You may note that printip is a function pointer, it is lazily called internally by Pin; moreover ins is an automatic variable (it is passed into Instruction from the stack). Consequently, passing &ins into printip (through IARG_PTR), then using it will lead to segmentation faults.
Pin declares INS by specializing the class template INDEX, as you can ...
I think you might have confused INS_AddInstrumentFunction with a tracing callback. In your case the callback supplied to INS_AddInstrumentFunction is callback_instruction. Pin calls callback_instruction every time a new instruction is encountered, not on every execution of an instruction.
This is probably not what you want to achieve. Here's the code that ...
NtProtectVirutalMemory is not a part of VirtualAlloc call it is a part of VirtualProtect call
you can verify your pintool trace with this windbg conditional breakpoint on any executable that allocates memory
0 e 7c809af1 0001 (0001) 0:**** kernel32!VirtualAlloc "bp /1 @$ra \"g\";wt"
0:000> $$ break on valloc set a one time condtional ...
Sure, it’s possible but you’ll have to implement the logic for it yourself: check the instruction type/operands, fetch the referred memory, try to detect if it looks like a string and so on. For function names, you'll need to parse the symbol table of the binary.
There is no ready to use pintool that does this (AFAIK).
Yes, your Pintool written in C/C++ works fine for binaries (of x86 or x86-64 instruction set) generated from compilers of other languages. You can see this quotes in the file README of any Pin distribution
... the [instrumented] application can use any compiler.
Personally, I have used Pin to instrument binaries compiled by OCaml compiler (so the source ...
in powershell use -NoNewWindow Switch if you do not want the new process to be started in a popup window
Start-process -FilePath ".\XXXXXXX" -ArgumentList "xxxx yyy ddd" -NoNewWindow
btw i read your solution and it seems the challenge doesnt check just one character and proceeds to terminate itself on failure of first it seems to check all of the 41 ...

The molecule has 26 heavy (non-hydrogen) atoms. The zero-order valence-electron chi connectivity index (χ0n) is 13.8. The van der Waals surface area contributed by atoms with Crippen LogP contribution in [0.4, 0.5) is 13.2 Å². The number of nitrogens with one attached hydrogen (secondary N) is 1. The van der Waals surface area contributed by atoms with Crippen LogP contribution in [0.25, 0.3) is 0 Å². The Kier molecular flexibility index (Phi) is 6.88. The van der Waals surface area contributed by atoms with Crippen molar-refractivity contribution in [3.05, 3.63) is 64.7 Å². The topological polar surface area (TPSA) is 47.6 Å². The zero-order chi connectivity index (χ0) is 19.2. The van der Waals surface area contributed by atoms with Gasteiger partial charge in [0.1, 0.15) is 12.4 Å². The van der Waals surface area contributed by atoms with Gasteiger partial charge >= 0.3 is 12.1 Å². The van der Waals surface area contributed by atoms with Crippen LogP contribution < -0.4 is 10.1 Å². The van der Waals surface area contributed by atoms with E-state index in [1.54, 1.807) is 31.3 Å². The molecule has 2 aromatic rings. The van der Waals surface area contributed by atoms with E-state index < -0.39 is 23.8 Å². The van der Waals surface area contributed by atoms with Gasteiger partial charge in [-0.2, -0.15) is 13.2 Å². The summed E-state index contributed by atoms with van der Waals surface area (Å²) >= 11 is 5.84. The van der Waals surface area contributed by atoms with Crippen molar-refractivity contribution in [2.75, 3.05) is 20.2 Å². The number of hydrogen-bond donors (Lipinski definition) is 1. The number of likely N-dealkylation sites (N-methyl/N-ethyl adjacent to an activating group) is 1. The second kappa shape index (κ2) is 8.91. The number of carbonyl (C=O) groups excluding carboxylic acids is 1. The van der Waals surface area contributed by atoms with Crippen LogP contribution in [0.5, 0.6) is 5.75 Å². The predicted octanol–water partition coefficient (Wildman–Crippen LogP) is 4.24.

This list of hexadecimal numbers represent the addresses of each instruction followed by the software you are looking at.
Pin is a tool that will allow you to collect traces of a software by dynamically instrumenting the code of it. What you collected here is the lowest level of information that you can get out of Pin, but you can ask for more by using the ...
You are correct, we should use INS_InsertPredicatedCall instead of INS_InsertCall in your case. It is quite intuitive to distinguish one from the other, consider the following code
xor eax, eax
mov edx, 0x1
cmp word [esp + 0x4], 0x5
cmovz eax, edx
whose C code is something likes
int cond(int input)
return input == 0x5 ? 1 : 0;
As you're saying you're using ELF code, i assume you're running under Linux, or another unix-y system. And proc/self/maps (you don't have to getpid() and use /proc/XXX/maps, really) hints at Linux as well.
One problem i see is the definition of heap - what about memory mapped regions, do they count as "heap" or not? Linux malloc uses mmap in some cases ...
Pintools on Windows can also aid you in instrumenting system calls. Also, if its discovered that the cpu supports sysenter/syscall, those are used in place of int 2e. However, this has no bearing on whether or not instrumentation can take place.
To answer your second question, yes, NtReadFile, NtWriteFile and NtDeviceIoControlFile are the *nix equivalent of ...
Intel Pintool is not a JIT compiler. The explanation you quote just uses an analogy to JIT compilation, as there are logical similarities. IMHO this is not a well thought out analogy, and should be taken very lightly.
I'll explain the three concepts in detail:
Indeed, the concept of JIT compilation is not really relevant to the question, ...
I am looking for Dynamic Symbolic Execution tools
Probably nitpicking, but as your question is about PIN, this tool falls under the DBI (Dynamic Binary Instrumentation) tool category, it has nothing to do with symbolic execution.
Does it work with a symbolic CPU ?
No, you need a binary to be instrumented, be it a PE (Windows) or ELF (linux).
Or is it ...
So, finally I came up with the solution that works how I want and results seem to be valid according to enter link description here
for (UINT32 memOp = 0; memOp < memOperands; memOp++)
Open debugger and attach to the pin executable to check if the dead loop is in the pin itself. This is highly unlikely and the most probable cause is the tool you've written.
Do the same for the pintool. Pintool is in the target process. So attache debugger to it.
The debugger should show you where the problem is. Once the area identified, you can open the ...
The fastest and less cumbersome way I know is to make a copy of MyPinTool directory (under <pin dir>\source\tools\ and overwrite the file MyPinTool.cpp with your own code.
Open the MyPinTool.sln in Visual Studio and build your target. After that you can rename the DLL to whatever you want.
It is not an elegant solution but it gets the job done. In ...
I was able to find a blog which helped me configure Visual Studio 10 to develop my own tools. Here is the link to blog . The steps mentioned are generalized. But one thing I observed was that few directory names were different in my Pin installation. So please keep in mind to update those names. For some weird reasons I had to add "\LIBPATH:(path to ...
PIN does not provide a direct API to remove a basic block instrumentation call on a particular address.What you could do is keep track of basic blocks which have been executed at least once.
You would insert instrumentation calls only for those basic blocks which have not been executed previously.
Here is a crude example based on the official ...